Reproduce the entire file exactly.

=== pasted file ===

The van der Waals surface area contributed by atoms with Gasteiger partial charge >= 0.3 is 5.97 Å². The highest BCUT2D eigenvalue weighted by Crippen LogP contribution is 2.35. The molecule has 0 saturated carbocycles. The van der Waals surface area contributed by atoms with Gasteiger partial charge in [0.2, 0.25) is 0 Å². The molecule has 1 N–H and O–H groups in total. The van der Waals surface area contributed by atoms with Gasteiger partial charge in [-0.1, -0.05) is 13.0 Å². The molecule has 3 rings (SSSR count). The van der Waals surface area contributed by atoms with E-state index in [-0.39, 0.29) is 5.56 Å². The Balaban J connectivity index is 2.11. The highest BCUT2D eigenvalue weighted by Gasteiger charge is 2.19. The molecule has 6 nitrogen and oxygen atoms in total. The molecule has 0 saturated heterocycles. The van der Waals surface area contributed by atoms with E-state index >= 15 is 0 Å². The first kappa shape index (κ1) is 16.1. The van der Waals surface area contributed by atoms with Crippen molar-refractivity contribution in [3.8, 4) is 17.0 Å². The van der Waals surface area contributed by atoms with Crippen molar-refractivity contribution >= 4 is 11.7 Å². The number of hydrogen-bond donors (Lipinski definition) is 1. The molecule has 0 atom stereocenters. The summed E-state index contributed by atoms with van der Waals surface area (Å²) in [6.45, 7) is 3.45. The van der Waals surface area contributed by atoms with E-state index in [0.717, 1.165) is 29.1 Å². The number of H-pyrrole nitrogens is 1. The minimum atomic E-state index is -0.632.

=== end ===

The van der Waals surface area contributed by atoms with Gasteiger partial charge >= 0.3 is 5.97 Å². The highest BCUT2D eigenvalue weighted by Crippen LogP contribution is 2.35. The molecule has 0 saturated carbocycles. The van der Waals surface area contributed by atoms with Gasteiger partial charge in [0.2, 0.25) is 0 Å². The molecule has 1 N–H and O–H groups in total. The van der Waals surface area contributed by atoms with Gasteiger partial charge in [-0.1, -0.05) is 13.0 Å². The molecule has 3 rings (SSSR count). The van der Waals surface area contributed by atoms with E-state index in [-0.39, 0.29) is 5.56 Å². The Balaban J connectivity index is 2.11. The highest BCUT2D eigenvalue weighted by Gasteiger charge is 2.19. The molecule has 6 nitrogen and oxygen atoms in total. The molecule has 0 saturated heterocycles. The van der Waals surface area contributed by atoms with E-state index >= 15 is 0 Å². The first kappa shape index (κ1) is 16.1. The van der Waals surface area contributed by atoms with Crippen molar-refractivity contribution in [3.8, 4) is 17.0 Å². The van der Waals surface area contributed by atoms with Crippen molar-refractivity contribution >= 4 is 11.7 Å². The number of hydrogen-bond donors (Lipinski definition) is 1. The molecule has 0 atom stereocenters. The summed E-state index contributed by atoms with van der Waals surface area (Å²) in [6.45, 7) is 3.45. The van der Waals surface area contributed by atoms with E-state index in [0.717, 1.165) is 29.1 Å². The number of H-pyrrole nitrogens is 1. The minimum atomic E-state index is -0.632.